Definitely Not Authoritarian: Britain to Introduce Facial Recognition App for Government Services

Biometrics concept. Facial Recognition System. Iris recognition. - stock photo
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The British government will introduce a facial recognition app for citizens to access a range of public services after already introducing the technology for its coronavirus vaccine passport app.

The new app, which is expected to be introduced late next year, will enable citizens to access over 300 government services through their smartphones. The app will either use facial recognition or fingerprint scanning to verify the user.

The government is also planning to use the app to push notifications to citizens concerning changes such as the need for renewal of their driver’s licence or changes to state benefits.

Stephen Barclay, the Chancellor of the Duchy of Lancaster and the recently installed head of the Cabinet Office, said that the pandemic has changed expectations from the public on accessing services digitally.

“During the pandemic, people have had to interact with government services in a variety of new ways, including the NHS app and the vaccine booking service,” he said per The Telegraph.

“People rightly expect government to be data-driven and digitally literate, and this will be a priority for me in my new role,” he added.

A new panel, the Digital Advisory Board, is also expected to be announced to monitor the government’s ever-expanding virtual apparatus, with business leaders from the banking industry including Lloyds Banking Group and HSBC as well as the European utility company E.ON planned to sit on the board.

The use of facial recognition has been increasing across British society, particularly over the past year, after the NHS app, which has been used as a de facto vaccine passport for international travel, using facial ID to verify the identity of the user.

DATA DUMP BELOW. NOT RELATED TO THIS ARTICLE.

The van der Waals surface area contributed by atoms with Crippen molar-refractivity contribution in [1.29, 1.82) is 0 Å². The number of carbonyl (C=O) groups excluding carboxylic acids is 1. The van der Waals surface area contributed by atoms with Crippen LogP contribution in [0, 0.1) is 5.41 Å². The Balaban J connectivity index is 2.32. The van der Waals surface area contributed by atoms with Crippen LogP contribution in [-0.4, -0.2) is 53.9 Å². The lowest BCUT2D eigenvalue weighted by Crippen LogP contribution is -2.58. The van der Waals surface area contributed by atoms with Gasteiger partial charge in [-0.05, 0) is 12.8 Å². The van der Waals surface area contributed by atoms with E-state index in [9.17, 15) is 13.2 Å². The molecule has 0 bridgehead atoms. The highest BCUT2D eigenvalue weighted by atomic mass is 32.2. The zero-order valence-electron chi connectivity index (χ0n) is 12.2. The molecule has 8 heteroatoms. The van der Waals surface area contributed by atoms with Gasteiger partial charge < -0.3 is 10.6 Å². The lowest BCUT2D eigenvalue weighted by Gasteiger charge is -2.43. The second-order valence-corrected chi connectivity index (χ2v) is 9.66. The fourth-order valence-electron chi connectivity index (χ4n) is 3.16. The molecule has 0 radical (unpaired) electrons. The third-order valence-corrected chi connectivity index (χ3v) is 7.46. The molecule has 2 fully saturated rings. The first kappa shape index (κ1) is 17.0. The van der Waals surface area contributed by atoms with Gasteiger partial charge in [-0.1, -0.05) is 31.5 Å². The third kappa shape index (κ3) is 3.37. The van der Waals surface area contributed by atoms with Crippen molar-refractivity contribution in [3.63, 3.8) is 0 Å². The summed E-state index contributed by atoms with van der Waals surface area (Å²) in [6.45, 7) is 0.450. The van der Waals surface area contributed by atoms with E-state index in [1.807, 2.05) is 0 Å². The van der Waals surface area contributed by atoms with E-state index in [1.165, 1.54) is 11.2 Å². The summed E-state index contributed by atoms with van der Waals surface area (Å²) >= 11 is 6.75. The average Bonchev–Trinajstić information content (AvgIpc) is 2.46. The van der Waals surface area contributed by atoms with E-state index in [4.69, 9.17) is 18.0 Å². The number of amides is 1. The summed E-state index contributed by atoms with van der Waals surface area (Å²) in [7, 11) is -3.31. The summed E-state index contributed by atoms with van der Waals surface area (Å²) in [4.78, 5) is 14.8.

Privacy concerns have been raised about the system, however, with the NHS admitting that they will share such information with the police in criminal probes, leading to concerns over the privacy of the supposedly anonymised app.

The government has also been seeking to expand the use of facial recognition software in public to assist police in tracking alleged criminals, yet so far the systems have shown minimal ability in actually leading to arrests, with just two people being arrested in trials in London in which over 25,000 people had their faces scanned by police cameras.

Testifying before the Committee on Justice and Home Affairs in the House of Lords on Tuesday, the director of the civil liberties campaign group Big Brother Watch, Silke Carlo, said that “tens of millions” of Britons have already had their faces scanned without their knowledge.

“This is one of the [most] disproportionate and extreme surveillance technologies we have ever seen in Britain,” Carlo said.

“It’s already the case that without any parliamentary involvement and in near enough total absence of a regulator regime, tens of millions of Britons have already been subjected to facial recognition scans and won’t even know about it.

“And there are lots of people who have been wrongly stopped by the police and – in some cases – had some quite traumatic incidences as a result,” she added.

Concerns have also been raised that the use of facial recognition could be used to monitor and potentially clamp down on protest movements.

Indeed, Breitbart London reported in February that police forces throughout the country have already been using drones to monitor and track protests, including those against the authoritarian lockdowns imposed by the government.

Follow Kurt Zindulka on Twitter here @KurtZindulka


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